When reading the latest thought bubbles from the property lobby, it was difficult to avoid laughing out loud. In their quest to improve Civic business activity, the Civic property lobby has recommended that the ACT Government should hand over money to assist in the refurbishment of the Melbourne and Sydney buildings.
Let’s be clear — these buildings are private property and therefore it is up to the owners to make the necessary investments to improve their bottom line, not the ratepayers. According to others in the know about these things, the government already hands over $1.8 million to assist with the property sector dominated CBD Group.
One well-worn suggestion that keeps popping up is for the lanes around the Melbourne and Sydney buildings to be transformed into café lanes. Please – this is not Melbourne, London, Paris or Tokyo – they work there but it would be a waste of precious time and money to attempt that in Civic. So I hope people will drop any foolishness about the lanes and concentrate on making the now vacant plazas alive with people.
However in amongst the usual requests to have all of us underpin their profits, the lobby has actually thrown up the beginnings of a good idea. It was the one that identified that more public art could be good for Civic.
This concept needs to be followed through and it will require some creative and intelligent hand to guide it to success — and the property lobby is definitely not to have any control of such a project.
In the longer term they will be very happy, as it will be the owners of the buildings and their tenants that will be reap the benefits of the increases in visitors and shoppers to Civic.
The one big advantage that Civic has over the other main shopping centres is that there is an abundance of open plazas with the mall to one side. The other centres were built at later stages in Canberra’s development when the property lobbyists convinced the government to hand over shopping centres to mall owners.
The suggestion is that these open plazas from Akuna Street along City Walk (not Bunda St which is too cluttered) through to Northbourne should be used to create a public art showcase/walk. This would involve many new large and small artworks being on permanent display across Civic as well as the location of temporary artworks during special occasions such as during Floriade.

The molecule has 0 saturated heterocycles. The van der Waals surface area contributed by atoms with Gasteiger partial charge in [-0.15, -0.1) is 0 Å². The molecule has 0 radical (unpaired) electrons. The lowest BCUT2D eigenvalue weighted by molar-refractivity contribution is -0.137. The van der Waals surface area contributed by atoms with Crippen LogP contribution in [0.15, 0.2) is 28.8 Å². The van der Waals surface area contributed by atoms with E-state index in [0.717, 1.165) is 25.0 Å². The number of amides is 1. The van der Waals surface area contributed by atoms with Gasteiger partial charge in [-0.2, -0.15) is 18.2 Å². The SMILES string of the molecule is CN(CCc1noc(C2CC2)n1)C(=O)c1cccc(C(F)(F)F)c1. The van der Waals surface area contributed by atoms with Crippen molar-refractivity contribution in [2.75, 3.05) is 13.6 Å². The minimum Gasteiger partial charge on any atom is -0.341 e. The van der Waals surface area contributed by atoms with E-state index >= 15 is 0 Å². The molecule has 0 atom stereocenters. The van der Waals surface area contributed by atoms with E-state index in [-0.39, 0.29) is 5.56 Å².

There are a number of public art pieces around Civic already, all of these would be included in the new Canberra Sculpture Walk, with some being relocated to enhance their relevance to this new walk.
One key to the success of such a program is that it is not to be overseen by a committee.
Canberra previously had a good public art program that was closed down after some vocal protests. I think this was so wrong. The program itself was a wonderful idea but it was badly run.
Many of the artworks that were placed throughout Canberra remain proof that such an innovative program can be successful. Sadly more than a few of them were not good choices and/or suffered through being plonked in inappropriate locations.
The outcomes of the previous program were very much hindered by the work of a committee. Beware committees! Others have the same opinion – see this report from New York on this and a number of related topics.
That former program required a creative hand of a switched-on person who understood art and the landscape.
It is an imperative that no committee gets their hands on the Canberra Sculpture Walk initiative and that the right individual is selected to oversee the first years of commissioning and the subsequent placements.
For those who do not accept that such artworks can attract people, just consider Chicago with its Cloud Gate and other outstanding works in Millennium Park– and for something closer to home – the small rural town of Brim and the increase in visitors to the see the artwork on the silos.
What these examples demonstrate is that there will be the need to invest in some very significant and headline grabbing works. This will be required to get the attention of tourists, the national press and to provide people with a major incentive to visit Civic.
Once the sculpture walk is established with enough works, a number of special festivals should be staged to encourage tourists to visit the Canberra Sculpture Walk. These public art festivals could be enhanced with all manner of temporary art works, not necessarily just sculptural pieces, along the walk as well as possibly attached to some of the buildings. Anything could be possible with the right creative leader and the appropriate level of monetary and enthusiastic support from government.
Once the Civic areas had been brought up to standard to work as a sculpture walk, the whole thing could be linked to works in Glebe Park, around the ANU (some would require changes in their placements to make them more accessible) as well as new artworks that could be commissioned for the revamped Northbourne Ave following the introduction of the trams.
Hence the title Canberra Sculpture Walk* (not Civic Sculpture Walk) – while the first stage would be through Civic, later stages would eventually include areas beyond but still linked to the Civic area.
This creative concept is based on a government commitment to enhance Civic and to attract visitors to the centre of Canberra by investing in artworks and backing a comprehensive program to see it happen.
And to repeat myself, the establishment of the Canberra Sculpture Walk* must be led by someone with experience in visual arts, landscape and events such as sculpture festivals.
No more well-meaning public arts committees — please!
* A more creative title could be put forward by the first creative director.